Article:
The merger between Equity Bank Congo and BCDC has run into complications after the DRC’s central bank wrote in a letter that some decisions taken by EGH “do not comply with the legal and regulatory provisions”.
Issues cited by the central bank include EGH’s plans to “integrate the BCDC’s operations and data into the Equity Group platform”, “set up an initial management committee” and appoint two managing directors.
Analysts argue that the logic of the merger is intact. “There is no fundamental problem” with the integration of BCDC, says Olivier Lumenganeso, a Congolese banker and economist now based in the Netherlands. “The acquisition of BCDC is a fact. It’s a question of form only.”
- The integration of the processes at the two banks is continuing with the necessary authorisations in place, says Lumenganeso.
- Equity Group is likely to respond quickly to the central bank, he adds. “The new entity must be given time to complete its integration.”
- Equity Group is “one of the most solid banks in the region,” says Lumenganeso.
- It has very strong liquidity ratios and is cheap at current levels, he adds.
The bank, which also operates in Uganda, Tanzania, South Sudan and Rwanda, is diversified enough to be able to withstand some uncertainty in one country. “Of all the tier-one banks, Equity is the most diversified in terms of revenue sources,” says Reginald Kadzutu, CEO at Amana Capital in Nairobi. “Their acquisitions in the region have been strategic and have added an impetus to their return on assets.”
Earnings per share growth
Research from EFG Hermes in January argues that a 2021 Kenyan stock market recovery will be led by banks, with Equity Bank – rated as ‘buy’ – the pick of the bunch. EFG Hermes forecasts that the bank will see earnings per share at a growth of 124% this year, as risk charges are normalised and net interest margins rebound.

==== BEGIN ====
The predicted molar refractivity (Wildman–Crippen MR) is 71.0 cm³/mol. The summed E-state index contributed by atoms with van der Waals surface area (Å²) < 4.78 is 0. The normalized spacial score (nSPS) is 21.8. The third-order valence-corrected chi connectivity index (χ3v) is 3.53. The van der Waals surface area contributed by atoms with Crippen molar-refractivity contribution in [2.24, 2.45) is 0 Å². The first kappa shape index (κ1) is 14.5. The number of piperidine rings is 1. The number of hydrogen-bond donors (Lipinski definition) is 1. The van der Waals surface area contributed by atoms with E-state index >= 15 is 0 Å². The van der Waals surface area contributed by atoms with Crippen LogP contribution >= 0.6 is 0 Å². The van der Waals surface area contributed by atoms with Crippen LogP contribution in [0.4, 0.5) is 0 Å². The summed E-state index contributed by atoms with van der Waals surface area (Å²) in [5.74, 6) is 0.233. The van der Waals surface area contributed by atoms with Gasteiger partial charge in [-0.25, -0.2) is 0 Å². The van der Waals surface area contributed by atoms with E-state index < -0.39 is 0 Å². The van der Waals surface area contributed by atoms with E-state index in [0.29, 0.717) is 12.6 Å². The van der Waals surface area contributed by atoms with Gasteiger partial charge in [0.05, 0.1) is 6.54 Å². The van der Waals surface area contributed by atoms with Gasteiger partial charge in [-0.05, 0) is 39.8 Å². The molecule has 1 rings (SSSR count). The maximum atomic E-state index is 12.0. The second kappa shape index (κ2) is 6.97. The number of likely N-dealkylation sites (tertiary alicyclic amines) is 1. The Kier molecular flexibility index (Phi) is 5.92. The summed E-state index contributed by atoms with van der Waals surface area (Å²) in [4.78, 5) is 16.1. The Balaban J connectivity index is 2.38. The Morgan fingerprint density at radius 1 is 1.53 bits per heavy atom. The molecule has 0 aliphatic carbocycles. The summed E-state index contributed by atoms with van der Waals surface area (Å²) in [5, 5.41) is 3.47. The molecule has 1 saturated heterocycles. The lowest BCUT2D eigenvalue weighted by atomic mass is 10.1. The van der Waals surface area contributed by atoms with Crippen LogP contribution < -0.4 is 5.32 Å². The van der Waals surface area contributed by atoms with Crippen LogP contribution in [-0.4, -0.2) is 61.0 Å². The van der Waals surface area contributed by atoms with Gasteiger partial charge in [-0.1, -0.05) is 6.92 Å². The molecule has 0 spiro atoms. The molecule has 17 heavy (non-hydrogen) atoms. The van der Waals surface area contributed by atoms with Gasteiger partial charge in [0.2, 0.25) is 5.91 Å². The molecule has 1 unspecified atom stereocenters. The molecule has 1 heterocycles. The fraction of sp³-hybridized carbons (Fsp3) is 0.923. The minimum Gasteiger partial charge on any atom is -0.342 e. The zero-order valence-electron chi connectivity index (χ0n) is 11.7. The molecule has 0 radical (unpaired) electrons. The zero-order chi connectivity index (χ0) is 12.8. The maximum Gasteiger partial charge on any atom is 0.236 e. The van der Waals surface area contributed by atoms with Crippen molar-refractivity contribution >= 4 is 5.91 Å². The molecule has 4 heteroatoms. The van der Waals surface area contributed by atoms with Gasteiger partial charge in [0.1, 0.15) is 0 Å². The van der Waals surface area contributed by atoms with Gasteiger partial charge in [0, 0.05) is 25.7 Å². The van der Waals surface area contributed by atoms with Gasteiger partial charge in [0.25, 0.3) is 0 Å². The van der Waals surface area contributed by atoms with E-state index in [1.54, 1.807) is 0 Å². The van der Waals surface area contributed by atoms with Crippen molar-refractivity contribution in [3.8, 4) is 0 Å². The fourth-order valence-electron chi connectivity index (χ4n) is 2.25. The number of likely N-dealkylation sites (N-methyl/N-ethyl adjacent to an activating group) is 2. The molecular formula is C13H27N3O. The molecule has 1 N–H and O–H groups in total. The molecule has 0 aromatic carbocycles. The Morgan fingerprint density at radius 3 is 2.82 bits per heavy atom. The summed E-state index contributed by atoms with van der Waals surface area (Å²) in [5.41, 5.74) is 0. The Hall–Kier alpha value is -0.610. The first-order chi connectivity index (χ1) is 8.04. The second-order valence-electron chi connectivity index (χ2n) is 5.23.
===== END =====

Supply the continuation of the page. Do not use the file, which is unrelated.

- Such growth, combined with potential resumption of dividend payments, would be “strong catalysts for an upward rerating”, EFG Hermes says.
- EFG Hermes predicts a price-to-earnings ratio of 5.2 in 2021, falling to 4.1 in 2022. It forecasts a dividend yield of 6.2% this year.
- At KSh37 ($0.34), the shares are close to their level of November, when Faida Investment Bank in Nairobi argued that the bank is a long-term buy. The shares are trading at a discount of 26% to their three-year average price-to-book multiple of 1.6 times, Faida says.
- Faida adds that the bank’s digital strategy has been a success, with 98% of the bank’s transactions now executed outside branches.
Ruto Kellie, a financial analyst at Maitri Capital in Nairobi, agrees. She points to a low level of non-performing loans. At 10% in the third quarter of 2020, this was below the industry average of 13.6%.
The bank’s international diversification strategy allows it to mitigate the risks of Kenya’s general election in 2022, says Kellie. Maitri Capital expects continued digitisation of processes by Kenya’s traditional banks, making operations more efficient and cost effective.
But banks need to focus on keeping the percentage of non-performing loans down to ensure they remain financially stable, adds Kellie.
The bank is likely to outperform the Kenyan stock market this year.
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